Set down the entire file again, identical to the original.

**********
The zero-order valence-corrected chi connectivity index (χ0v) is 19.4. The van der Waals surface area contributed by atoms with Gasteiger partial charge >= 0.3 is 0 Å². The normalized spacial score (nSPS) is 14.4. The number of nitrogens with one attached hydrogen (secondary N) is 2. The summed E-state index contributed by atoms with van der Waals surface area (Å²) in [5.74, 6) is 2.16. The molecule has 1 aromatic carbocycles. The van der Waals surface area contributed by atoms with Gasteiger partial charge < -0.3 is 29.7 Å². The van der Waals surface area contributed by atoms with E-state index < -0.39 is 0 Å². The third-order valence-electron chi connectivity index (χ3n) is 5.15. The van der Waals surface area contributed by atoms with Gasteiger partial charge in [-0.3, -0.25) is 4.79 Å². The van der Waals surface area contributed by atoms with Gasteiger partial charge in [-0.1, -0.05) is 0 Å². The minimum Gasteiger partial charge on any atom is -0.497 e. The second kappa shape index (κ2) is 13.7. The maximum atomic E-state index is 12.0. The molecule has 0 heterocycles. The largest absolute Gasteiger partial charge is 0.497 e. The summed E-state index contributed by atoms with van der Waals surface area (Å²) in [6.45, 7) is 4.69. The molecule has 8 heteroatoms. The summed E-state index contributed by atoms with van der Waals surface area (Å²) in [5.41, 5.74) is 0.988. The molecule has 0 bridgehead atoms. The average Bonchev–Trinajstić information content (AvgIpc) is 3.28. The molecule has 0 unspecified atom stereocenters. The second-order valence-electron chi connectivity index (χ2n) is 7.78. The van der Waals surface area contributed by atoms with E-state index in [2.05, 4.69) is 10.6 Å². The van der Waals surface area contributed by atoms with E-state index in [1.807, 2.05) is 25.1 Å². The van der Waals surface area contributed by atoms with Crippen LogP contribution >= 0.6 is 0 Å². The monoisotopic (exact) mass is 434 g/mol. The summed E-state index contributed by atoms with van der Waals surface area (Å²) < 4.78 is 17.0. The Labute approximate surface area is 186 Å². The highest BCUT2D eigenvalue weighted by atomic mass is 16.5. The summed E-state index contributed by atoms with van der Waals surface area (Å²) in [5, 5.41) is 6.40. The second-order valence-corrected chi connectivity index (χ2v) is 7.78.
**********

The zero-order valence-corrected chi connectivity index (χ0v) is 19.4. The van der Waals surface area contributed by atoms with Gasteiger partial charge >= 0.3 is 0 Å². The normalized spacial score (nSPS) is 14.4. The number of nitrogens with one attached hydrogen (secondary N) is 2. The summed E-state index contributed by atoms with van der Waals surface area (Å²) in [5.74, 6) is 2.16. The molecule has 1 aromatic carbocycles. The van der Waals surface area contributed by atoms with Gasteiger partial charge < -0.3 is 29.7 Å². The van der Waals surface area contributed by atoms with E-state index < -0.39 is 0 Å². The third-order valence-electron chi connectivity index (χ3n) is 5.15. The van der Waals surface area contributed by atoms with Gasteiger partial charge in [-0.3, -0.25) is 4.79 Å². The van der Waals surface area contributed by atoms with Gasteiger partial charge in [-0.1, -0.05) is 0 Å². The minimum Gasteiger partial charge on any atom is -0.497 e. The second kappa shape index (κ2) is 13.7. The maximum atomic E-state index is 12.0. The molecule has 0 heterocycles. The largest absolute Gasteiger partial charge is 0.497 e. The summed E-state index contributed by atoms with van der Waals surface area (Å²) in [6.45, 7) is 4.69. The molecule has 8 heteroatoms. The summed E-state index contributed by atoms with van der Waals surface area (Å²) in [5.41, 5.74) is 0.988. The molecule has 0 bridgehead atoms. The average Bonchev–Trinajstić information content (AvgIpc) is 3.28. The molecule has 0 unspecified atom stereocenters. The second-order valence-electron chi connectivity index (χ2n) is 7.78. The van der Waals surface area contributed by atoms with E-state index in [2.05, 4.69) is 10.6 Å². The van der Waals surface area contributed by atoms with E-state index in [1.807, 2.05) is 25.1 Å². The van der Waals surface area contributed by atoms with Crippen LogP contribution >= 0.6 is 0 Å². The monoisotopic (exact) mass is 434 g/mol. The summed E-state index contributed by atoms with van der Waals surface area (Å²) < 4.78 is 17.0. The Labute approximate surface area is 186 Å². The highest BCUT2D eigenvalue weighted by atomic mass is 16.5. The summed E-state index contributed by atoms with van der Waals surface area (Å²) in [5, 5.41) is 6.40. The second-order valence-corrected chi connectivity index (χ2v) is 7.78.